However well designed your project there will be variations. Whether it’s accommodating the needs of particular buyers through a change of specifications, taking advantage of an available change in materials or the vagaries of the site as construction proceeds. Ensure that you are clear on the contractual requirements, what the financial implications are and how the variation must be documented. Poorly documented variations are a major source of construction litigation disputes.
If you’re going to use more than one sales team then they have to have clearly demarked areas (for example stock) and they all need to follow the same execution process; usually prepared as a joint effort between the lawyer, the developer and the lead marketing agent. Following the same process makes the job simple, ensures consistent results and will help ensure that you end up with binding contracts.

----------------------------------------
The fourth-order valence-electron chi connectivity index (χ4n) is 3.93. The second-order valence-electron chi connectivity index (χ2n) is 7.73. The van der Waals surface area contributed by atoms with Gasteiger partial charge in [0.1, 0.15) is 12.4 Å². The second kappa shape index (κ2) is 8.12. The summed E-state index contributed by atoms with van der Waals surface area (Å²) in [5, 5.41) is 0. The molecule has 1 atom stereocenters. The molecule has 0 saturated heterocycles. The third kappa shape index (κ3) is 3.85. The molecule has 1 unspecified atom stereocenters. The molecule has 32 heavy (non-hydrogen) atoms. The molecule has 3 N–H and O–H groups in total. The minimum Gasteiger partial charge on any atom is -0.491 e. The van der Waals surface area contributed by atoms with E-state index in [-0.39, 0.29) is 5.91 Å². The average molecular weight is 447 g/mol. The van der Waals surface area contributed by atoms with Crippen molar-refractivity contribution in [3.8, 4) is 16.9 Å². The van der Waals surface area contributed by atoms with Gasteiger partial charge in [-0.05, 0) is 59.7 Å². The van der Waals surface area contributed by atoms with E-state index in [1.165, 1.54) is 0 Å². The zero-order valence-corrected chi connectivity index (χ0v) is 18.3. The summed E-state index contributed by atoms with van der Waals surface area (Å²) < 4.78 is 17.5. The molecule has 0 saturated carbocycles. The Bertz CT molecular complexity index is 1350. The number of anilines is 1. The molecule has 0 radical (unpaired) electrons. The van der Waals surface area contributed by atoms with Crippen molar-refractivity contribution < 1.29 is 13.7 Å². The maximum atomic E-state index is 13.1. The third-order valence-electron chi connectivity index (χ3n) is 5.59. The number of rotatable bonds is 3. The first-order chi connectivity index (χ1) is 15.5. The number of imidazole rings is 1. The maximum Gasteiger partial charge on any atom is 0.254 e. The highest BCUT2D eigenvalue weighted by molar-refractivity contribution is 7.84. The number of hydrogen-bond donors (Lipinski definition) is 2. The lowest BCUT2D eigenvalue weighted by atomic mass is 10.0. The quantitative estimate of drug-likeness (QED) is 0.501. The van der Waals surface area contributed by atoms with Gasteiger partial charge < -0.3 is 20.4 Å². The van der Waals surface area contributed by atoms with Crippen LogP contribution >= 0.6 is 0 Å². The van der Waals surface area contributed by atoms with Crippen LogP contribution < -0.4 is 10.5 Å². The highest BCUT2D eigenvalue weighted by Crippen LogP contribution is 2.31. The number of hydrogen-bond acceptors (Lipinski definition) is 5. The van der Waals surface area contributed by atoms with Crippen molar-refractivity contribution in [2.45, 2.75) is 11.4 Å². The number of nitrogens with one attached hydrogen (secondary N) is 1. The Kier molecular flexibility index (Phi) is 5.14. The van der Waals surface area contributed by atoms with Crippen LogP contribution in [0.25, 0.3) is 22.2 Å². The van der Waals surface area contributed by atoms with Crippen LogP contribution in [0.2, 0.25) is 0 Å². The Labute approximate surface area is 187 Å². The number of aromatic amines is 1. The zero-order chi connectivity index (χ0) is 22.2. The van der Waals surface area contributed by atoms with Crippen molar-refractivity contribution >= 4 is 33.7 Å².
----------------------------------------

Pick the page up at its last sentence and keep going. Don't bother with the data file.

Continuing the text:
If you establish a brand, deliver a quality product and a hassle free experience for your buyers, then you will have a ready made second sales force for your next strata development. One way to achieve this is, in every decision in the development process that you make, consider your buyers first. Looking after them does not have to be expensive, it just requires a little bit of forethought.
A great development idea is just that … until you have the development approval. The bank’s valuers do not value potential, they ascertain the property’s market value. If you want to get a development finance loan against the security of your development site, then expect that you will have to get your development approval first.
Two decades ago there was a revolution in planning law. Out the window went prescriptive standards and in came performance-based solutions. In most cases, developers who like black and white options choose the “acceptable solutions”. Others, who wish to push the envelope to create something truly exciting, can take advantage of the flexibility that the current system offers.